calling code modifying gen.gi_frame._f_locals directly.  Such "action at
a distance", from what I understand, is wholly frowned upon in Python.
There also does not exist any other infix operator that does such a
thing (=, +=, ... assign values, but where the data comes from is

Bad things to me (so far):
1. Assignment is not obvious.
2. Where data comes from is not obvious.
3. Action at a distance like nothing else in Python.
4. No non-'=' operator assigns to a local namespace.

> > Strawman 2: putting data back into a generator
> >
> > def pickled_file(name):
> >     f = open(name, 'r')
> >     yield pickle.load(f)
> >     f.close()
> >     f = open(name, 'w')
> >     pickle.dump(l, f)
> >     f.close()
> >
> > Keep your code, except toss that leading 'l'.
> >
> > for l in pickled_file('greetings.pickle'):
> >     l.append('hello')
> >     l.append('howdy')
> >
> > Toss that 'continue l', and your code will work (as long as both the
> > function and the for are sitting in the same namespace).
> But they're *not* in the same namespace necessarily.  That is entirely the 
> point.  One is changing scope but has no clean way to pass values.  How is 
> making 'l' some (more) global variable possibly a clearer way to pass it 
> to the generator?  Your argument is like saying one does not need to 
> return values from a function because we could always just use a global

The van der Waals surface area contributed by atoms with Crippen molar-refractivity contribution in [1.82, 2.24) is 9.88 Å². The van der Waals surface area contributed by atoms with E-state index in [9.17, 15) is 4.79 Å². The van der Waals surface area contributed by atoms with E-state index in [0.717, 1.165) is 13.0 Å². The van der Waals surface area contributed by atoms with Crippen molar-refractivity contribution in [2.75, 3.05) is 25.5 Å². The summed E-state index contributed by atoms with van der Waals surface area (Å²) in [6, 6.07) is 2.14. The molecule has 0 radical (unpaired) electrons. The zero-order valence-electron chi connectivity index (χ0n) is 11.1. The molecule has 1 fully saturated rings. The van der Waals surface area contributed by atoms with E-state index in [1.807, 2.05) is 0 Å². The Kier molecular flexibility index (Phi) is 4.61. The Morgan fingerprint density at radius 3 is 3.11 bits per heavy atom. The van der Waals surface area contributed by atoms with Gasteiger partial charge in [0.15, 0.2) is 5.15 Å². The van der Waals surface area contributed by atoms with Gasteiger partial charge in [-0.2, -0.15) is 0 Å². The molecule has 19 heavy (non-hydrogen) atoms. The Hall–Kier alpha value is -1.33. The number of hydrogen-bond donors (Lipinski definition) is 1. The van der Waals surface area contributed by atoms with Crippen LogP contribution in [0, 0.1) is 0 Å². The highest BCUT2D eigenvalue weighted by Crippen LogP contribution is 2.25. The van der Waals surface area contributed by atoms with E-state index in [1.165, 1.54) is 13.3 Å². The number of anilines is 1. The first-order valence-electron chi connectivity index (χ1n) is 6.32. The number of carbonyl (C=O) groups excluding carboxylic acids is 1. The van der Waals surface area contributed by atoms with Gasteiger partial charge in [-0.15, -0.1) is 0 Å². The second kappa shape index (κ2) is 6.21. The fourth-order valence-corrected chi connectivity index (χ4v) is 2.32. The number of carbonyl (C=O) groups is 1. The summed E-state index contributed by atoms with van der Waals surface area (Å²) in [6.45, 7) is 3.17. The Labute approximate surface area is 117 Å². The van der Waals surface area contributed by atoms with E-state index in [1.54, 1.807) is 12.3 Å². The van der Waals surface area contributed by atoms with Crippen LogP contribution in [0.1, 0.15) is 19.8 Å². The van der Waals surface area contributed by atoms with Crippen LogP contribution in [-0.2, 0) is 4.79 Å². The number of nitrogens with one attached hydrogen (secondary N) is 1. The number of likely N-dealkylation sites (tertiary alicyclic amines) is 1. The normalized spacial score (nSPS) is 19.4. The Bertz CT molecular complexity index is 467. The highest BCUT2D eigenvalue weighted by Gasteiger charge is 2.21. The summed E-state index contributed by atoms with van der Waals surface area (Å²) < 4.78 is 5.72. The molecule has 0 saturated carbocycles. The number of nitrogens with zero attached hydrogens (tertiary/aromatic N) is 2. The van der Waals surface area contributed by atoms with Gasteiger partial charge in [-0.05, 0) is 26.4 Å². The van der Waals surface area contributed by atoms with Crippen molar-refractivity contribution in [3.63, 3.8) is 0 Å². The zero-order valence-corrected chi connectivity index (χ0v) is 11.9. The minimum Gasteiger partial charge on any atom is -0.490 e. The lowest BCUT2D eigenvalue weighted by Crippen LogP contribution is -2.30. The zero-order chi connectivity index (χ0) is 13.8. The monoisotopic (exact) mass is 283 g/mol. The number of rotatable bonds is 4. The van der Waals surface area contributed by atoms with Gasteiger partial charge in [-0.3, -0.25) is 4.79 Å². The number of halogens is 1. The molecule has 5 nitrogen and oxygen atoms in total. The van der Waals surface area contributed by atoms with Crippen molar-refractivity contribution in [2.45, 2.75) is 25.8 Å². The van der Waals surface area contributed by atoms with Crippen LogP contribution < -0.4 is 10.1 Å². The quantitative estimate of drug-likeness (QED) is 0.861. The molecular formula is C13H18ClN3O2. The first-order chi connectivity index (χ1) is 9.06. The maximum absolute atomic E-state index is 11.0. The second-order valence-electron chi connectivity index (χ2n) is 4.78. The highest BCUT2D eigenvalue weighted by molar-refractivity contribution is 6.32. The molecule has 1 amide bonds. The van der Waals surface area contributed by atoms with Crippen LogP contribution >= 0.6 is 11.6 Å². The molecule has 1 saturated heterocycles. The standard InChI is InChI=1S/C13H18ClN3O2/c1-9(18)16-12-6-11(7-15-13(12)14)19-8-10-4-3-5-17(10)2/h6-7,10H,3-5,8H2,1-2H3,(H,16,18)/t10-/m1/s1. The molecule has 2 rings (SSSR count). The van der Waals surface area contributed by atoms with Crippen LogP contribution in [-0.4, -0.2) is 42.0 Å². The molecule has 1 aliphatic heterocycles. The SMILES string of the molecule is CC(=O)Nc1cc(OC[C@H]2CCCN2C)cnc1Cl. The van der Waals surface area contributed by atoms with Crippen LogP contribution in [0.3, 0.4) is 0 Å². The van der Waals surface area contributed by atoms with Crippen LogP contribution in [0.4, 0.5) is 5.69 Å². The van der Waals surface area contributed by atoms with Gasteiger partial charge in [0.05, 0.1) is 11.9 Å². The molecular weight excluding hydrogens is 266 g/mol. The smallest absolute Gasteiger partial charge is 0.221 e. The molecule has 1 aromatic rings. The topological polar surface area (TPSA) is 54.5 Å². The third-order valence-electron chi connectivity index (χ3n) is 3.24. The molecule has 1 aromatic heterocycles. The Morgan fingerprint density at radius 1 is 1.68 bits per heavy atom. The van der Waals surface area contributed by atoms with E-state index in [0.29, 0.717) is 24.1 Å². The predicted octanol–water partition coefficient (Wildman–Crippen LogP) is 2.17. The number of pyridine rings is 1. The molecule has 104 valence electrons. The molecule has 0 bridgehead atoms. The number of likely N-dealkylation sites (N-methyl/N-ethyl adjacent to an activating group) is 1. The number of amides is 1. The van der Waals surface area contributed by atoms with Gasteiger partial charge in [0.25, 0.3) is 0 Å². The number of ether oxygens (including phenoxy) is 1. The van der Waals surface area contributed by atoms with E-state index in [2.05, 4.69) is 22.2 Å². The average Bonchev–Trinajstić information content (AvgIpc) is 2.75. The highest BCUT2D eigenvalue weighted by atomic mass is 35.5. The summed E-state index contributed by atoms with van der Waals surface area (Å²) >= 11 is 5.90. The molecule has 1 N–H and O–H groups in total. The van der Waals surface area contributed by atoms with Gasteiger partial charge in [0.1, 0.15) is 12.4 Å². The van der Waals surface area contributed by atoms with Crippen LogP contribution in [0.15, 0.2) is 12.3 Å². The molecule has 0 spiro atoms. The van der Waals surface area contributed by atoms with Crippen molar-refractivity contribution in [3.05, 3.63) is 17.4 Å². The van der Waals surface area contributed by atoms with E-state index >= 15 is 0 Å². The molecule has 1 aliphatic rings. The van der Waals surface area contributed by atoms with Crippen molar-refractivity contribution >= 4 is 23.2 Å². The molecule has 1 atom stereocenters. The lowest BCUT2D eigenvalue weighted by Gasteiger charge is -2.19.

> variable to do it.

Or you could even use a class instance.

class foo:
    def pickled_file(self, name):
        f = open(name, 'r')
        yield pickle.load(f)
        f = open(name, 'w')
        pickle.dump(self.l, f)

fi = foo()
for l in fi.pickled_file('greetings.pickle'):
     fi.l = l

If you can call the function, there is always a shared namespace.  It
may not be obvious (you may need to place the function as a method of an
instance), but it is still there.

> > Hrm, not good enough?  Use a Queue, or use another variable in a
> > namespace accessable to both your function and your loop.
> Again, I entirely realize it's possible to do these things now, but that 
> is not the point.

The point of your proposed syntax is to inject data back into a
generator from an external namespace.  Right?

My point is that if you are writing software, there are already fairly
reasonable methods to insert data back into a generator from an external

Furthermore, I would say that using yield semantics in the way that you
are proposing, while being discussed in other locations (the IBM article
on cooperative multithreading via generators springs to mind), is a
clever hack, but not something that should be supported via syntax.

Considering the magical nature of how you propose to change yield, I
can't see any serious developer of the Python language (those with
commit access to Python CVS) saying anything other than "-1".  Coupled
with the fact that I cannot recall Guido or anyone else here ever having
said "it would be nice if we could put stuff back into generators", my
feeling is that your syntax proposal is not going to make it (I could be

 - Josiah

More information about the Python-Dev mailing list